How to Turn Post-Traumatic Stress Into Massive Growth
On September 11th, 2001, the twin towers that were the World Trade Center fell.
I was there to see it.
Working only a few short blocks away placed me at the epicenter of an event that echoed around the globe, changing the fabric of our culture, and radically altering the trajectory of my life.
The challenges I have faced after that day have been large, but facing those challenges each day has led to massive personal growth.
The life I have today is unrecognizable, and the joy and appreciation I have for life have no bounds.
This journey has not been easy.
It took 14 years before I was able to look at my suffering. And when I did, I came to the realization that I had been covering up a lifetime of pain.
I was paralyzed and consumed with feelings of fear, anxiety, sadness, and anger.
I couldn’t see a way out.
Slowly I learned to have faith and trust again. Taking tiny steps each day took me to the light and ultimately to a place where I found strategies for massive personal growth.
I am not special, and I believe that these strategies can work for anyone who has the drive to be free from their trauma and live a life they could only dream of.
Post-traumatic stress took my family, friends, and the things that were important to me. I had no solution.
Shortly after the September 11th attacks, I returned to work. And it felt strange.
I felt like an actor on the stage, playing a part, a long way off from who I was.
As much as things seemed the same, they really were different. My mind was shattered into more pieces than I could count, and my body hummed with an energy that had nowhere to go.
I was now unplugged, living with post-traumatic stress (PTS) and barely hanging on.
Desperately working to maintain the appearance of a normal life kept me busy. And running in any direction to keep myself disconnected was my mission. It was a psychosis of sorts.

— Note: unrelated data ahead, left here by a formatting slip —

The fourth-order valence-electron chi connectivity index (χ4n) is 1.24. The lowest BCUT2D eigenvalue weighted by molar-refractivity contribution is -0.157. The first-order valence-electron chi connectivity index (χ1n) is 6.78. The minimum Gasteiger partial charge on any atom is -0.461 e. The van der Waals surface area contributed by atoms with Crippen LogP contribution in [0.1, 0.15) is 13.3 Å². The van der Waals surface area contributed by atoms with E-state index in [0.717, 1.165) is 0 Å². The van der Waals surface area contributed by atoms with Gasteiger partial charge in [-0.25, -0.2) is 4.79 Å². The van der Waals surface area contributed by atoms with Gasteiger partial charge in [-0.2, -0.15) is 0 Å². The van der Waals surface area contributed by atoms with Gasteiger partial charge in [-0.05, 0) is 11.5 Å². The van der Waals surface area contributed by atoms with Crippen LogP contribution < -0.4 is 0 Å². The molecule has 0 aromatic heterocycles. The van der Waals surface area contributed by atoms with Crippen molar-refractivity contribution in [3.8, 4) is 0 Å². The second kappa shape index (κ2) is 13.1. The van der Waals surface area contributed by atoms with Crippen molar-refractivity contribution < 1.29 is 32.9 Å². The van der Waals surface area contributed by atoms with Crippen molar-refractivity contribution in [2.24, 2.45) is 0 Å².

Now, sitting here, placing words on this page, I try to connect with the feelings from that day.
I can see the images and hear the voices. I can even remember the thoughts.
But those thoughts are devoid of feeling and completely disconnected. They were the shadows of my mind, filled with an energy that became electric and toxic. And they could trigger me in an instant, sending me running for cover.
I thought that isolating, pretending, and hiding was the answer. It wasn’t.
The truth is that my numbness had no end.
It kept me separate and removed from the experience of life. But it also kept me alive and functioning. And it kept me looking “successful” by almost any standard.
Creating the appearance of a normal life and acting the part was the mask that covered the many pieces that were once me. And it was this mask that allowed me to hide from the pain and the shame until I couldn’t take it anymore.
My experience with trauma has led me to believe we can all use these painful events to fuel massive personal growth.
Below are strategies I use regularly to grow and develop.
The idea is that there is no endpoint. It is a continuous journey that involves doing things daily for ourselves to help us connect and grow.
Each of us is unique and some things may work for one but not another.
It is a process of experimentation. Listening to ourselves, trusting ourselves and finding the things that work for us is the goal.
Strategies that have helped me rebuild a life after trauma, fueling massive personal growth
1. Ask for help
This is vital at every step of our journey.
This is what I needed to do to start--and what I need to do regularly when I’m confused, lonely, frustrated, or hurt. I still find this hard to do but I have never regretted asking for help.
2. Diet and nutrition
Eating well and caring for our bodies is vital to healing from trauma.
I have found it to be much more than just eating natural foods rich in the nutrients. It’s about self-care, respecting ourselves, being loving and compassionate with our bodies. It is a sign we want to be better, live better and function at our highest level.
Walking, running, yoga, weight training, anything is good. Just move. This has been my medicine. It is less about the body and more about the mind. It’s about calming, connecting, energizing and balancing.
This is about connection and is one of the keys to successful recovery from trauma.
It is also one of the most challenging areas to navigate.